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Ask The Expert: I’m Worried My Daughter Eats Too Much

Dear Your Teen:

My 16-year-old daughter eats too much. She doesn’t stop snacking. While I can think of two answers, saying no or buying healthy snacks, I have reasons why neither works. First, we have an open kitchen and I don’t want to police her food. And she would resent any comments and interpret them to be criticism of her weight. Second, I have other kids who can manage the eating of snack foods. What can I do?

ANSWER | Kitty Finklea, RD

Your instinct is right—it’s not helpful to tell your daughter that she eats too much. It’s not a good idea to police her food choices. This creates negative feelings around food and weight. Plus, at age 16, she is pretty much in control of her food. It is difficult to watch your teenager make poor choices that you feel are hindering her weight and health. You may feel helpless, but there are strategies to improve the situation.

7 Ways to Promote Better Eating Habits

1. Focus on health, not weight

Talk to your teen about healthy food habits; don’t talk about weight. Is she concerned about weight or does she feel out of control about food? If she brings it up, this is a perfect opportunity to talk about it. If she is not concerned, it is okay for you to voice your concerns about her health without focusing on weight. Pick a time with just the two of you when both of you are calm. Let her know you are there to help—not judge or nag.

2. Focus on family health

While you may have an open kitchen policy, eating a lot of empty calories isn’t good for anyone, even thin people. So limit junk like sweets, chips, and other highly processed foods. Make whole grains, fresh fruits, veggies and lean protein easy to grab for a quick snack.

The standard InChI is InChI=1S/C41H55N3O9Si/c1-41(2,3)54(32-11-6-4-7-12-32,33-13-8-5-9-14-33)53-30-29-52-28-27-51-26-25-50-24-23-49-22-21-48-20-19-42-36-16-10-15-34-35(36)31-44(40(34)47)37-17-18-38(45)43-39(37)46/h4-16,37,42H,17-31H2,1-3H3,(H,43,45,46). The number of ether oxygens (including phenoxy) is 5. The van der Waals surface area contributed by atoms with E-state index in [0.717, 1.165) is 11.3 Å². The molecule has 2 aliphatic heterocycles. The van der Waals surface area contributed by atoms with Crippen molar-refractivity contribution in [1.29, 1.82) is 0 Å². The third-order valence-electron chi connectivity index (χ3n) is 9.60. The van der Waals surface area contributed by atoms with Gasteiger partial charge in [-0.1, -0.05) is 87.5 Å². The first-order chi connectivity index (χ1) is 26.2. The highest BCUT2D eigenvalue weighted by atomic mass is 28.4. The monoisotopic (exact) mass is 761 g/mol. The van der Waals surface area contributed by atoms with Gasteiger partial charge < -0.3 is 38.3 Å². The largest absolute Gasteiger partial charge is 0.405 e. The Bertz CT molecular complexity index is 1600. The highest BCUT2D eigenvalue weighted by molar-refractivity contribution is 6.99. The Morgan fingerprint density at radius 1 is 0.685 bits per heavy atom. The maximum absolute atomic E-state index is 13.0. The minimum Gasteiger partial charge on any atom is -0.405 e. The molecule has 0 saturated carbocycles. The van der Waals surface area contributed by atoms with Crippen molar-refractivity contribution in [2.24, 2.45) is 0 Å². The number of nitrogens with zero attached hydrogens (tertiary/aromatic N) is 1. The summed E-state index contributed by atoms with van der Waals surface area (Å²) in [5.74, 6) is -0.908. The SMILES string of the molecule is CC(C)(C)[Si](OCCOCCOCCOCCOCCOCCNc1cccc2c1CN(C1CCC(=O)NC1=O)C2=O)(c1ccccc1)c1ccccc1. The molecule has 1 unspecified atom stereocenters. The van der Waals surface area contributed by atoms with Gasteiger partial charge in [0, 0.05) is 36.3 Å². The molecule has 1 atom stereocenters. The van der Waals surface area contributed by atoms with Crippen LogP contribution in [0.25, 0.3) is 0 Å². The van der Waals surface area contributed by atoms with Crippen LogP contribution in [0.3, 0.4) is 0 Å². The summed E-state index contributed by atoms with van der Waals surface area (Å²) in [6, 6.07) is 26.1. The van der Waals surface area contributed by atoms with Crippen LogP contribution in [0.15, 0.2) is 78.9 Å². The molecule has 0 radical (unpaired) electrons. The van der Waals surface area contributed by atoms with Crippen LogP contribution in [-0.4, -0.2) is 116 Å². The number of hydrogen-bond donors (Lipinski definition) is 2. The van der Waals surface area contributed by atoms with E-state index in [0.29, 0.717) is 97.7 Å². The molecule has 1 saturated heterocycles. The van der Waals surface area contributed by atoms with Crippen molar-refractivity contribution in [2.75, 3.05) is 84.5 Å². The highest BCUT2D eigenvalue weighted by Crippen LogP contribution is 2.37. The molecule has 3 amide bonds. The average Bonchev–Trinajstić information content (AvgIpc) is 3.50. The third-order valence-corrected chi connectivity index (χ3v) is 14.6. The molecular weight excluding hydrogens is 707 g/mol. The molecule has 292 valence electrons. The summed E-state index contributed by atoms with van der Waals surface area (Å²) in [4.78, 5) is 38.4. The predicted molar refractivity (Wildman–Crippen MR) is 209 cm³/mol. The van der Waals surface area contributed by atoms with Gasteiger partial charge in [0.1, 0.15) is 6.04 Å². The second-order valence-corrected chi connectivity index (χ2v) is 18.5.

3. Be a role model

Our kids model our behaviors. Focus on eating healthy, regular exercise and managing stress. Help ALL your kids do the same. Banish fat talk. When parents are physically and emotionally healthy, kids tend to follow suit.

4. Shop together

Teenagers tend to make better choices when involved in food purchasing. Both protein and fiber keeps you full longer. Find products with at least 3-5 grams of fiber and/or 5-10 grams of protein.

5. Develop kitchen savvy

Teens need to know how to prepare a minimum of 10-20 healthy meals and snacks before college. This develops food skills and investment in nutrition. She can prepare her own snack instead of hitting the pantry for something processed.

6. Discern between mouth and stomach hunger

Sometimes excess snacking is a coping mechanism for emotions like boredom, grief, or stress. Help her explore her feelings and find other strategies to cope – exercise, music, hot baths, talking it out, etc.

7. Have patience

This can be the most challenging part but remember, change takes time and set backs are normal. If mostly healthy foods are around and the family focus remains on health and not weight, her excess snacking should improve. Ultimately, she has to want to change on her own. You can’t do it for her, but you can create a healthier environment and be a good role model.

Kitty Finklea, RD

Kitty Finklea is a nutritionist and certified physical trainer with years of experience counseling teens and families.  She is the head coach for www.fitsmi.com, an online community providing group coaching for teen girls struggling with their weight. 

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